Some have attempted to distinguish the two by the severity of their symptoms. A sociopath may be someone who only makes minor transgressions that don’t cause serious harm or distress. But a psychopath may be described as someone who’s physically violent or put others in danger. However, when one considers the DSM-5 diagnostic criteria, all of these symptoms can be found in the ASPD category.
Exhibiting frequently selfish behavior is in and of itself not sufficient to diagnose someone as a sociopath. An ASPD diagnosis is only given when symptoms happen for an extended period and don’t change because of punishment or lifestyle changes. Someone who’s selfish may show these behaviors for a short while, but feel bad about them or change their behavior over time or because of punishment.
Generally, people with personality disorders such as ASPD don’t think they have a problem. Talk to your doctor if you think you have ASPD. Your doctor may refer you to a mental health practitioner for diagnosis and treatment.
ASPD often requires long-term treatment and follow-up. Treatment may not be successful if the person isn’t willing to seek treatment or cooperate with treatments.
Possible treatments for ASPD include:
Psychotherapy consists of talking with a therapist or counselor about thoughts and feelings that can exacerbate ASPD behaviors. It may also include management therapy for anger, violent behavior, and addiction to drugs or alcohol.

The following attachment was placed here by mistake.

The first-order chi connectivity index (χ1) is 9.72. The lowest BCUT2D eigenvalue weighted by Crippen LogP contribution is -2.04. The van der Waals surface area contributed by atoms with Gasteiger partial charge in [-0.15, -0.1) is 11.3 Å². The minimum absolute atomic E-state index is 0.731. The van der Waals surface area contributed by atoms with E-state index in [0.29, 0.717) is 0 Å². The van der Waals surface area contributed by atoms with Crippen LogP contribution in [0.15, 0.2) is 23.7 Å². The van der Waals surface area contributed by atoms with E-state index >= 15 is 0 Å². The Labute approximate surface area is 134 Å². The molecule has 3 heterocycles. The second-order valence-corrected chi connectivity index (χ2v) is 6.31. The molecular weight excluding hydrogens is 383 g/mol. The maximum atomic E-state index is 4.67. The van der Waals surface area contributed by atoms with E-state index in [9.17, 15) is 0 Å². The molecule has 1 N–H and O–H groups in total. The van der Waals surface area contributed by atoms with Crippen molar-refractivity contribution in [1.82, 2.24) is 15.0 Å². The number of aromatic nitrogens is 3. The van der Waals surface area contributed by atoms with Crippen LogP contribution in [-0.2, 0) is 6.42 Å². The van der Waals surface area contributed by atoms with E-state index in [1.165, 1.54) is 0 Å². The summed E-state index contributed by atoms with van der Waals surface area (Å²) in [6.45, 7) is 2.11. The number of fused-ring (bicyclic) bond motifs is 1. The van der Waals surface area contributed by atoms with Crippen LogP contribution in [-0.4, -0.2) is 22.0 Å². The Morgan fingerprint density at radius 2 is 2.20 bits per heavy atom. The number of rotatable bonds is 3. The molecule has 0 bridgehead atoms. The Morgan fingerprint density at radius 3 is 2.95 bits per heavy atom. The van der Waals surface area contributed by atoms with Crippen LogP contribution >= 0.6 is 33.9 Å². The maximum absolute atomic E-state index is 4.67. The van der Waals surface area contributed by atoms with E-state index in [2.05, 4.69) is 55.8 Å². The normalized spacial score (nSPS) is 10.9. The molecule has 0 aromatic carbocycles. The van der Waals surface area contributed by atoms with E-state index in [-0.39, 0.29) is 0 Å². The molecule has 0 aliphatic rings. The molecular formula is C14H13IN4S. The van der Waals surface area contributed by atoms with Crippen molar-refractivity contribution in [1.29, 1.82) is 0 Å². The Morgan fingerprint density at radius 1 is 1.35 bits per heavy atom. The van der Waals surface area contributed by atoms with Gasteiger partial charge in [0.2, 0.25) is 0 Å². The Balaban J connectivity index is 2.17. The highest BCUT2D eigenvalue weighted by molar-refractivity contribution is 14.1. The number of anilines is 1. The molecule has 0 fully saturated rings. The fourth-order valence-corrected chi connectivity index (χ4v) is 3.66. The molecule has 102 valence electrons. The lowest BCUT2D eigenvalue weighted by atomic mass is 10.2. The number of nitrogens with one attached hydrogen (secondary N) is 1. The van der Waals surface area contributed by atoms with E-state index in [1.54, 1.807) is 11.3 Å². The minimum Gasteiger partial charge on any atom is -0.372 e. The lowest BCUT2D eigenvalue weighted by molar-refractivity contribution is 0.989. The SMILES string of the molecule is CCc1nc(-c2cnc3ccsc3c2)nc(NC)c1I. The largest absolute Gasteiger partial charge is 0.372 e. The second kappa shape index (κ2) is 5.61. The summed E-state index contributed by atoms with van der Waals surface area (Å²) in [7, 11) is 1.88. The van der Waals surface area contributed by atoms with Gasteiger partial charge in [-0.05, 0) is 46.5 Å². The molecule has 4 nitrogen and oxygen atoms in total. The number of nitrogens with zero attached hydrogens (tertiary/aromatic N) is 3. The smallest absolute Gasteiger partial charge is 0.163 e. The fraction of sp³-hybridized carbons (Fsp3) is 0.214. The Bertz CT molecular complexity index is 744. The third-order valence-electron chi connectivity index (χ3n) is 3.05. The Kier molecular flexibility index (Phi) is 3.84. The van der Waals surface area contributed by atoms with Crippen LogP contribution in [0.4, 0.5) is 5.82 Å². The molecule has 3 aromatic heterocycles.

Cognitive behavioral therapy (CBT)
CBT helps you think more carefully about your actions and responses to people and situations. CBT won’t cure ASPD, but it can help develop positive, less harmful behaviors. CBT can also help you accept that you have the disorder and encourage you to be proactive in addressing your behaviors.
There’s no specific medication for the treatment of ASPD. You may receive medications for associated mental disorders, though, like anxiety, depression, and aggressive behavior. The medication clozapine (Clozaril) has
If someone in your life with ASPD is causing you harm, removing that person from your life may be the healthiest way to cope with their behavior.
In many cases, you may not feel comfortable leaving a family member, close friend, or spouse with ASPD. Marriage counseling or couples therapy can help you develop a positive relationship with someone who has ASPD.
To help maintain a relationship with someone who has ASPD:
- Acknowledge that they may not be able to fully understand your emotions.
- Explain to the person how their behavior affects others and causes harm.
- Make your boundaries explicitly clear to them.
- Offer specific consequences for harmful behaviors.
ASPD can’t be cured. But it can be treated with therapies that focus on limiting destructive behaviors by replacing them with constructive behaviors.
If you have ASPD, remember that you can still have stable and loving relationships with others. Accepting that you have ASPD and acknowledging the consequences of your actions can help you manage your behaviors and keep your relationships strong.